Nassem Yousef, Staff

Former U.S. President and Emory University Distinguished Professor Jimmy Carter said on Wednesday that he believes the country may see its first female president in 2020.

The 39th president praised the number of “highly qualified” women running for the 2020 Democratic presidential nomination, but confessed that he has not yet decided who to endorse.

The comments, which were greeted with resounding cheers by a lively audience of first-year undergraduate students and community members, came as part of Carter’s 38th consecutive Carter Town Hall, an annual tradition where the former president answers a variety of questions from Emory students.

Carter, 94, took a number of questions about national politics. 

Carter blamed the “very recent trend” of increased party polarization on continued partisan gerrymandering of congressional districts and the increasing role of money in American politics. 

Calling the United States an “oligarchy,” he told the crowd that he raised “zero funds” when he ran against former U.S. President Gerald Ford in 1976. 

“Now you have to raise hundreds of millions of dollars to get a nomination from the Democratic or Republican Party,” Carter said.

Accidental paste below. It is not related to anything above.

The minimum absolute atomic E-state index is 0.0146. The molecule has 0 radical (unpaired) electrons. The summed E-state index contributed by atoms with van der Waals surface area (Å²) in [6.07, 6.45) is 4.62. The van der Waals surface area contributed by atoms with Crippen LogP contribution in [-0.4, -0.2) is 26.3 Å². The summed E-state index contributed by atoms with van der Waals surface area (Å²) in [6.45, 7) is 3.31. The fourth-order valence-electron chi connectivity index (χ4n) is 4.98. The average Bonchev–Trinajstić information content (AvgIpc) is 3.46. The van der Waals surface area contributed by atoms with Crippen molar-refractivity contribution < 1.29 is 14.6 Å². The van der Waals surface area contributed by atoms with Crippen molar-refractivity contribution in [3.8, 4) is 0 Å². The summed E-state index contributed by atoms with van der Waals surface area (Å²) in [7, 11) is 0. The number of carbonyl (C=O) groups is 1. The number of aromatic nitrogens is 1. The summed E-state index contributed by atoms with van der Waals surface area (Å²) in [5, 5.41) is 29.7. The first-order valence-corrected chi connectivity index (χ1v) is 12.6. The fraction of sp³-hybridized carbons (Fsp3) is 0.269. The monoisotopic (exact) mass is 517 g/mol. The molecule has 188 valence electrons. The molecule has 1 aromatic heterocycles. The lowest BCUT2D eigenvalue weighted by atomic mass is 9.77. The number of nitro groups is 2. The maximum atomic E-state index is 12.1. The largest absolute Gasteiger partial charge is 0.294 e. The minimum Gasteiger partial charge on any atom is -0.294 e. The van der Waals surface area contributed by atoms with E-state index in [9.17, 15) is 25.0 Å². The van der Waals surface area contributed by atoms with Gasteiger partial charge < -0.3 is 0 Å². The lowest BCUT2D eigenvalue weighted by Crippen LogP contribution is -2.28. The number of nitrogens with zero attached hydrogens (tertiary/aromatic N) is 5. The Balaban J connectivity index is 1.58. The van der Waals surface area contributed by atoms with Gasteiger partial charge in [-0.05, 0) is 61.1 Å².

A celebrated advocate for global peace and human rights, Carter, winner of the Nobel Peace Prize in 2002, challenged the U.S. to break away from its history of conflict, noting that the U.S. has experienced only 16 years of peace in its 243 year history. 

Carter argued that the U.S. is “inclined to go to war” because of the country’s need to impose the American way of life and form of government on foreign countries. 

Carter said the worst advice he ever received was to bomb Iran in response to the 1979 Iran hostage crisis.

“I could very easily have killed 10,000 or more Iranians, but I have always felt that if I had, they would almost certainly have killed [the American hostages],” he said.

Speaking on the country’s future, Carter told the audience about the importance of maintaining a healthy international image.

“We ought to be the No. 1 nation in the world in human rights, environmental equality and welcoming everybody as equals to the United States,” Carter said.

The session ended on a lighter note — when asked about his thoughts on almond butter, Carter, an avid peanut farmer, declared his loyalty to peanut butter. 

“I never have tasted it and I don’t intend to,” Carter said.

Carter’s visit was warmly received by Emory students. 

Sultan Minhas (22C) was “impressed by [Carter’s] commitment to global peace through American leadership.” 

Nishtant Satapathy (23C) said he found inspiration from the Town Hall. 

“It was a remarkable experience to receive advice from such an esteemed speaker,” Satapathy said. “[Carter] promoted a sense of equality and hope that we needed to start off the school year.”